BREAKING! COVID-19 News: SARS-CoV-2 Infections Can Lead To Vogt-Koyanagi-Harada Syndrome And Total Blindness!
: A new study cum case report by physicians from the Department of Neurology, Miller School of Medicine, The University of Miami, Florida-USA has shocking found that SARS-CoV-2 Infections can lead to Vogt-Koyanagi-Harada Syndrome and total blindness! It is not known at this stage if the condition is caused by specific SARS-Cov-2 sub-lineages and if so which ones.
Vogt-Koyanagi-Harada disease (VKH) is a central nervous system condition that specifically affects vision and hearing. Descriptions of this disease date back to the 12th
century, but the disease is named after three 20th
century physicians who described the collective manifestations of this disease. Alfred Vogt initially described bilateral iridocyclitis and eyebrow depigmentation in 1906, followed by Yoshizo Koyanagi’s 1926 description of bilateral serous detachments in association with cerebrospinal fluid (CSF) pleocytosis. Einosuke Harada identified the integumentary symptoms of the condition shortly thereafter. The disease presents with signs and symptoms of a loss of immune tolerance to melanocytes within the meninges, eyes, skin, hair, and ears.
This relatively rare condition has a distinct phenotypic picture in both its early and late manifestations. Despite identifiable clinical findings, the pathophysiologic mechanisms behind VKH have been challenging to identify. Over the last few years, some of the genetic and immunologic facets of VKH have been elucidated due to recent technological advances. Ophthalmic complications from this condition are numerous, and early identification and treatment can reduce morbidity.
Vogt-Koyanagi-Harada (VKH) disease, a rare autoimmune disorder is characterized by ocular, auditory, neurological, and integumentary manifestations. The disease has been linked to viral infections such as cytomegalovirus (CMV) and Epstein-Barr virus (EBV), potentially due to molecular mimicry.
Past COVID-19 News
coverages and studies had also shown that certain COVID-19 vaccines were also linked to the development of Vogt-Koyanagi-Harada disease (VKH).
A few other studies and case reports have also previously showed that COVID-19 infections can lead to Vogt-Koyanagi-Harada disease (VKH).
In this study cum case report, the study team reported a case of VKH in a 27-year-old male following COVID-19 infection and discuss the possibility of COVID-19 as an immunological trigger for VKH.
The patient presented with a two-week history of intermittent unilateral headache, bilateral eye pain with photophobia, phonophobia, tinnitus, and blurry vision, which eventually led to total bilateral vision loss.
Further examination revealed panuveitis with serous retinal detachments bilaterally, and a positive COVID-19 PCR result. Imaging studies and cerebrospinal fluid (CSF) analysis were consistent with VKH. The patient was treated with high-dose prednisone and methotrexate, resulting in significant visual recovery and symptom resolution.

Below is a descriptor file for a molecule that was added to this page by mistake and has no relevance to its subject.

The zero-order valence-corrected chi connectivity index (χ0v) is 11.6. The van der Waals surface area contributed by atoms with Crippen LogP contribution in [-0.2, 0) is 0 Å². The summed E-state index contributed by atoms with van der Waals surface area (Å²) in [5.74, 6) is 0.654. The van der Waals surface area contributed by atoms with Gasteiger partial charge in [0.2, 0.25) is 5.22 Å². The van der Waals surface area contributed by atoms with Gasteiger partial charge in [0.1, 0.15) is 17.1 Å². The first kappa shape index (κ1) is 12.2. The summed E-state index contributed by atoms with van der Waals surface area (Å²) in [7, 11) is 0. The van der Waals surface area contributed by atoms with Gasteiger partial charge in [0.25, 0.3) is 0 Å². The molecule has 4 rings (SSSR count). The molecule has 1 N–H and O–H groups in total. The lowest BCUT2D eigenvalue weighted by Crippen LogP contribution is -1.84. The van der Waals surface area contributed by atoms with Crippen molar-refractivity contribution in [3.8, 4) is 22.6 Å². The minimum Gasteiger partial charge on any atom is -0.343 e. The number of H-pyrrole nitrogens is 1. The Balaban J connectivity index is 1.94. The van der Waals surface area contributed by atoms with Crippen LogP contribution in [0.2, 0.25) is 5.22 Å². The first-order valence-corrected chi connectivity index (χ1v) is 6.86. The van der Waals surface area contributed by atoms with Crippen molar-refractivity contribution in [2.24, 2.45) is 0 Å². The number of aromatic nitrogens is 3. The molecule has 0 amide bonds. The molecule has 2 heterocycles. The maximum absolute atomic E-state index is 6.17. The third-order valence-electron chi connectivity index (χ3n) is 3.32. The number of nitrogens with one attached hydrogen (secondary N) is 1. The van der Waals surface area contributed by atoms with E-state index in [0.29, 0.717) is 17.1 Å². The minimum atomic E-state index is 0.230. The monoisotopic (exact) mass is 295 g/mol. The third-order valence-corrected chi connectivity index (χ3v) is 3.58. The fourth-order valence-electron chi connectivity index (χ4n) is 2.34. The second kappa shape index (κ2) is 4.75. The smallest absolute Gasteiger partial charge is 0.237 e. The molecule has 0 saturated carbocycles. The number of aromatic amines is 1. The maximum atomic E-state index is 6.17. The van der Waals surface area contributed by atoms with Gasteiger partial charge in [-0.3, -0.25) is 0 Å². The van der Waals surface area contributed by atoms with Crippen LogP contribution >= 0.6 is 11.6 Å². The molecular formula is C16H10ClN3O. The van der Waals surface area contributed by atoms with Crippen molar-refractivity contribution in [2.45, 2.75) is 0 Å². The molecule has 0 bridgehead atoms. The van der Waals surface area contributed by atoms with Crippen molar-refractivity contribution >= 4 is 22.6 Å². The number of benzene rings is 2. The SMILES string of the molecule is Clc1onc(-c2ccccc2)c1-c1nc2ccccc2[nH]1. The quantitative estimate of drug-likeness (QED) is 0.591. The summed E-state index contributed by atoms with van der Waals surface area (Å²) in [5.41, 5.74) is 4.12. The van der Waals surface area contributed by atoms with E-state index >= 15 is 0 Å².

Diagnostic Criteria for VKH
The revised diagnostic criteria (RDC) for VKH includes the exclusion of sympathetic ophthalmia and other uveitis entities, ocular manifestations in early and late stages, neurological/auditory findings, and integumentary findings. The patient met all criteria except integumentary findings, which are less common. Thus, the diagnosis of VKH was made.
Importance of CSF Analysis and Imaging
Although some researchers argue that VKH can be diagnosed through clinical and imaging findings alone, CSF analysis contributes to ruling out other infectious or inflammatory conditions. In the patient described in the case report, the CSF study revealed lymphocyte-predominant pleocytosis, a common finding in VKH. Imaging studies also showed bilateral retinal detachment and other characteristic findings of VKH.
COVID-19 as a Potential Immunological Trigger for VKH
The exact mechanism for the development of VKH remains unclear, but viral infections have been implicated in triggering the disease. The possibility that COVID-19 was the immunological trigger for VKH in the patient is supported by the presence of neurological and ophthalmological manifestations in COVID-19 patients. Furthermore, VKH has been reported in patients after receiving COVID-19 vaccines, suggesting a potential link between the virus and the disease.
Early diagnosis and adequate treatment are crucial in managing VKH, a rare and potentially debilitating disorder. Corticosteroids and immunosuppressants remain the mainstay of treatment. In this case report, COVID-19 could be a potential immunological trigger of VKH if the infection onset was prior to the 2-week history of VKH symptom onset or during the prodromal phase of the disease. Further investigation is necessary to establish the validity of this hypothesis.
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